Local residents from Nicola Bulley’s village have reacted with fury over the Lancashire police’s decision to reveal the 45-year-old had been struggling with the menopause and alcohol prior to her disappearance in January. Ms Bulley disappeared on January 27 while out walking her springer spaniel dog Willow along the River Wyre, having first dropped off her two daughters at school in St Michael’s on Wyre. Police initially said they believed the mother-of-two had gone into the river and claimed there was nothing suspicious about her disappearance.
However, an independent underwater forensics team, brought in 10 days after her disappearance, concluded that she was not in the river.
The case has sparked a huge amount of speculation about Ms Bulley’s private life, which her friends have described as being “incredibly hurtful”.
It has also spawned an avalanche of conspiracy theories and attracted a host of amateur detectives to come to the village to carry out their own impromptu investigations.
On Wednesday, officers from Lancashire Police told a press conference that they had categorized Ms Bulley as high-risk when she was reported missing due to “specific vulnerabilities”.
They later revealed that the 45-year-old was struggling with the menopause and alcohol, saying they wanted “to avoid any further speculation”.
The revelations about her private and personal struggles have provoked fury among local residents in St Michael’s, who accused the police of “victim shaming” games.
Carla, 37 and a mother of two herself, told the Daily Telegraph’s Judith Woods: “I am absolutely appalled at the way the police have victim-shamed her.
“The whole of the internet is combing through her personal life.
“If she is found alive, she will have this awful humiliation to deal with.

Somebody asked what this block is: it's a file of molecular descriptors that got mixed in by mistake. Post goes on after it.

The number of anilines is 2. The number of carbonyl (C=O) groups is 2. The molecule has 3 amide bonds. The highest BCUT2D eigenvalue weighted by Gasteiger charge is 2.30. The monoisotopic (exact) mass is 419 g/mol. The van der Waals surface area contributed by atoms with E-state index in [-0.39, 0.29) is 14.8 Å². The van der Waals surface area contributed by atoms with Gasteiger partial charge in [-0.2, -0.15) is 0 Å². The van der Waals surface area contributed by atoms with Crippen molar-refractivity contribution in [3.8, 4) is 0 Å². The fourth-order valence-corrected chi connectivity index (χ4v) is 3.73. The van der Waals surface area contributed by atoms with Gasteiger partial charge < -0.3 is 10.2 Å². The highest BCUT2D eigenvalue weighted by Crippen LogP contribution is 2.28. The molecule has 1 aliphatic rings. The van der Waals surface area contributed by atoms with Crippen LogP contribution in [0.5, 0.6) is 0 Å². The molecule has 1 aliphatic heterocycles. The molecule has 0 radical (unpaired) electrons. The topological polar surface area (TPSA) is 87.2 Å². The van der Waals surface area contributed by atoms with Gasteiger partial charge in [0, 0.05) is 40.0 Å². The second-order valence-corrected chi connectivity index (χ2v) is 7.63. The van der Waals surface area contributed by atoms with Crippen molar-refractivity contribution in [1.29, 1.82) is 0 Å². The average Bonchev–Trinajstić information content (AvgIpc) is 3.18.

“And if not, those two girls will grow up without closure, just more questions.”
That anger was echoed by Sheila, a retired civil servant from a neighboring village.
She said: “What has the menopause got to do with anything?
READ MORE: Nicola Bulley case being treated like ‘a reality gameshow’
A former police chief, however, believes criticism of the police’s investigation has been “unfair”, with Sir Peter Fahy, former chief at Greater Manchester Police, describing the investigators as “very diligent”.
He told BBC Radio 4 Today: “It’s disappointing that certain politicians have not perhaps tried to give this a more balanced view and say, yes there is a particular issue about providing personal information and that often happens in major investigations.”
Sir Peter said the release of information in investigations “gets to the stage where it’s not in the public interest”.
He continued: “Part of the difficulty for Lancashire Police is this is just one of the cases where we just don’t know what’s happened.
“They have closed off a lot of possibilities through their work on mobile phones and the CCTV.
“A measure of whether a missing person’s investigation has been carried out professionally is not really whether that person has been found because tragically there are many, many cases where the person is not located.”